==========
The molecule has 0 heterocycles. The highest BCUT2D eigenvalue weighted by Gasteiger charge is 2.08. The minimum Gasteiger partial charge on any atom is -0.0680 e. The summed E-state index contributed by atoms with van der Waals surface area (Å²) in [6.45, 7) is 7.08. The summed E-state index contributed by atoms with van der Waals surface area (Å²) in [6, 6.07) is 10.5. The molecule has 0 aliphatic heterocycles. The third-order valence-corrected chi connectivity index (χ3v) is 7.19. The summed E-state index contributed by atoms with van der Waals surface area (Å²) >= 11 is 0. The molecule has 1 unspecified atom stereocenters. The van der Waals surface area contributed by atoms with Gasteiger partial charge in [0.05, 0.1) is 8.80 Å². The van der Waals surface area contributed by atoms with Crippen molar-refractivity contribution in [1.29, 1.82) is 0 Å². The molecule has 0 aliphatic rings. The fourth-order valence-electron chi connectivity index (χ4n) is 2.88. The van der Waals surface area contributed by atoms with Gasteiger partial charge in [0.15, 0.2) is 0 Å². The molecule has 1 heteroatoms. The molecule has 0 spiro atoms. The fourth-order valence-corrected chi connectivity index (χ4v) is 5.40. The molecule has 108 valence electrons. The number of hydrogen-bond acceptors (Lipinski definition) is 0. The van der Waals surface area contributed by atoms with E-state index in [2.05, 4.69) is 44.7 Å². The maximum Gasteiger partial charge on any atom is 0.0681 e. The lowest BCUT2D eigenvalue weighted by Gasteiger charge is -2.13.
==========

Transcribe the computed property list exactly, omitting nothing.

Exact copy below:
The molecule has 0 heterocycles. The highest BCUT2D eigenvalue weighted by Gasteiger charge is 2.08. The minimum Gasteiger partial charge on any atom is -0.0680 e. The summed E-state index contributed by atoms with van der Waals surface area (Å²) in [6.45, 7) is 7.08. The summed E-state index contributed by atoms with van der Waals surface area (Å²) in [6, 6.07) is 10.5. The molecule has 0 aliphatic heterocycles. The third-order valence-corrected chi connectivity index (χ3v) is 7.19. The summed E-state index contributed by atoms with van der Waals surface area (Å²) >= 11 is 0. The molecule has 1 unspecified atom stereocenters. The van der Waals surface area contributed by atoms with Gasteiger partial charge in [0.05, 0.1) is 8.80 Å². The van der Waals surface area contributed by atoms with Crippen molar-refractivity contribution in [1.29, 1.82) is 0 Å². The molecule has 0 aliphatic rings. The fourth-order valence-electron chi connectivity index (χ4n) is 2.88. The van der Waals surface area contributed by atoms with Gasteiger partial charge in [0.15, 0.2) is 0 Å². The molecule has 1 heteroatoms. The molecule has 0 spiro atoms. The fourth-order valence-corrected chi connectivity index (χ4v) is 5.40. The molecule has 108 valence electrons. The number of hydrogen-bond acceptors (Lipinski definition) is 0. The van der Waals surface area contributed by atoms with E-state index in [2.05, 4.69) is 44.7 Å². The maximum Gasteiger partial charge on any atom is 0.0681 e. The lowest BCUT2D eigenvalue weighted by Gasteiger charge is -2.13.